Image may contain: 2 people, people smiling, people eating, child and outdoor

Beveridge and Scovel, and the taste of success. Credit: Stirling Scottish Marathon

Meanwhile, incoming news editor Sam Ormiston exceeded his own expectations for the full marathon distance, clocking a time of 4.51:19.

“The crowds were a great motivator, especially going through Doune and Bridge of Allan” said Ormiston.

“There was a great atmosphere, and the sun came out just as I was approaching the finish line. Absolutely magic!”

The university’s athletics club were also out in force amongst the runners making their way around the course, including the club’s social secretary Lewis McComb.

“Overall, the day was a definite success” said the first-year student, who recorded a time of 3.19:58 on his marathon debut.

“My first marathon experience really couldn’t have gone any better, from my time to the constant support of the crowd.”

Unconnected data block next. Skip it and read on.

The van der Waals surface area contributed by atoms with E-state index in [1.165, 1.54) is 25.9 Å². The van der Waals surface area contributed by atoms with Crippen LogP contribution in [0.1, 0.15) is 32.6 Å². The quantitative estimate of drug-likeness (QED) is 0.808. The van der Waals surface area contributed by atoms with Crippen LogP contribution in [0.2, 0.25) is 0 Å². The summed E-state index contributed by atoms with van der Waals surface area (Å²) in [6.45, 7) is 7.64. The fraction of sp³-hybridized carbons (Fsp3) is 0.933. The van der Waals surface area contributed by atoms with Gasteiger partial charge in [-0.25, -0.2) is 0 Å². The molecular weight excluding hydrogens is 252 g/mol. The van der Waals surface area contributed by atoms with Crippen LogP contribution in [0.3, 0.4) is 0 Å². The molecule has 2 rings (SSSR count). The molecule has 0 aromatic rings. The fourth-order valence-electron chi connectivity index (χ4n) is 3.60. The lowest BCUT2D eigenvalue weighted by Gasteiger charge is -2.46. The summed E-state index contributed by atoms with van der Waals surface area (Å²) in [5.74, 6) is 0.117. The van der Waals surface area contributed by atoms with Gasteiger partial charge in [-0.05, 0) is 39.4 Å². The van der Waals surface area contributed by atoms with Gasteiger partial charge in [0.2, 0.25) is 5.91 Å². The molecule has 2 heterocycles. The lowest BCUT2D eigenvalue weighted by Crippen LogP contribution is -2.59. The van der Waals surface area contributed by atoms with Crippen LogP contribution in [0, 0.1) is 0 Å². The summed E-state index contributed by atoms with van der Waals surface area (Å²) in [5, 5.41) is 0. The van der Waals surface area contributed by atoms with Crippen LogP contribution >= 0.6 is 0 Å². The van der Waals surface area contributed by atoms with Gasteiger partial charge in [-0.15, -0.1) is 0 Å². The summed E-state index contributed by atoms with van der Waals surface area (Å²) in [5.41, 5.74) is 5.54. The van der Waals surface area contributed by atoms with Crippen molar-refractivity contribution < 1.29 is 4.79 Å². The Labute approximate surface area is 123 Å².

Club secretary Kirsty Irwin was also delighted with her performance, running her first half marathon in 1.54:11.

“The first of many!” she laughed.

“It was perfect conditions today, with unsurprisingly a great atmosphere. I ran pretty consistently throughout – I didn’t have a specific time in mind, I just wanted to complete the race without stopping, run a consistent pace and enjoy it!”

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Kirsty Irwin approaching the finish line. Credit: Craig Wright

Alison Grant was also paying little attention to the clock, which eventually stopped at 2.13:20 for her half marathon performance.

“For the past two years, I haven’t really participated for a specific time” she said.

“I just enjoy running with my sister, and I’m so grateful that we can do events like this together”

“Running the marathon meant so much to me this year”